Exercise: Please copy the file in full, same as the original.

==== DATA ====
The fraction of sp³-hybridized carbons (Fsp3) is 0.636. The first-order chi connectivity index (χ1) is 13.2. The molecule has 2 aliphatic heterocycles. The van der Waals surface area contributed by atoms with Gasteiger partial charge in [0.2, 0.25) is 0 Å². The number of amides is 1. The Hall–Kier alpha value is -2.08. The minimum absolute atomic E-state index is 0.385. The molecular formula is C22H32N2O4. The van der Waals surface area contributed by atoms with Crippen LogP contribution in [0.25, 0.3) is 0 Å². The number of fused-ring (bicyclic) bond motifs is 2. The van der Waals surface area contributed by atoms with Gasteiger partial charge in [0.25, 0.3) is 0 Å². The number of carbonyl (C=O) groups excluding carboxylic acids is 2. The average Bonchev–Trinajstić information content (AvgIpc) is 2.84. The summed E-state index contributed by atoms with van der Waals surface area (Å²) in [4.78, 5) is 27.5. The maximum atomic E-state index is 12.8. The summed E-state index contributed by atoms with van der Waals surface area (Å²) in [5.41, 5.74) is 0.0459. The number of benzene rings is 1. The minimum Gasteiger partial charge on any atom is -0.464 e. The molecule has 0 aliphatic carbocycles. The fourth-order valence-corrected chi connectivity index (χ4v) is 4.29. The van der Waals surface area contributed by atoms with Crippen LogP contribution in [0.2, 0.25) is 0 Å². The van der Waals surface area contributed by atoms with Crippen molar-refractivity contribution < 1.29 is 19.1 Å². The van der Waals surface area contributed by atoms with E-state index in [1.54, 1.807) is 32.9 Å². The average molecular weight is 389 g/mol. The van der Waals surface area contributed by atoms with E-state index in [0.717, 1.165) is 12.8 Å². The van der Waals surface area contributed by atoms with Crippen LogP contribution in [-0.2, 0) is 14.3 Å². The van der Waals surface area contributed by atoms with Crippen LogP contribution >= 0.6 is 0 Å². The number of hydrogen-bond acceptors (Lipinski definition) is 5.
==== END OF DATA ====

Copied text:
The fraction of sp³-hybridized carbons (Fsp3) is 0.636. The first-order chi connectivity index (χ1) is 13.2. The molecule has 2 aliphatic heterocycles. The van der Waals surface area contributed by atoms with Gasteiger partial charge in [0.2, 0.25) is 0 Å². The number of amides is 1. The Hall–Kier alpha value is -2.08. The minimum absolute atomic E-state index is 0.385. The molecular formula is C22H32N2O4. The van der Waals surface area contributed by atoms with Crippen LogP contribution in [0.25, 0.3) is 0 Å². The number of fused-ring (bicyclic) bond motifs is 2. The van der Waals surface area contributed by atoms with Gasteiger partial charge in [0.25, 0.3) is 0 Å². The number of carbonyl (C=O) groups excluding carboxylic acids is 2. The average Bonchev–Trinajstić information content (AvgIpc) is 2.84. The summed E-state index contributed by atoms with van der Waals surface area (Å²) in [4.78, 5) is 27.5. The maximum atomic E-state index is 12.8. The summed E-state index contributed by atoms with van der Waals surface area (Å²) in [5.41, 5.74) is 0.0459. The number of benzene rings is 1. The minimum Gasteiger partial charge on any atom is -0.464 e. The molecule has 0 aliphatic carbocycles. The fourth-order valence-corrected chi connectivity index (χ4v) is 4.29. The van der Waals surface area contributed by atoms with Crippen LogP contribution in [0.2, 0.25) is 0 Å². The van der Waals surface area contributed by atoms with Crippen molar-refractivity contribution < 1.29 is 19.1 Å². The van der Waals surface area contributed by atoms with E-state index in [1.54, 1.807) is 32.9 Å². The average molecular weight is 389 g/mol. The van der Waals surface area contributed by atoms with E-state index in [0.717, 1.165) is 12.8 Å². The van der Waals surface area contributed by atoms with Crippen LogP contribution in [-0.2, 0) is 14.3 Å². The van der Waals surface area contributed by atoms with Crippen LogP contribution >= 0.6 is 0 Å². The number of hydrogen-bond acceptors (Lipinski definition) is 5.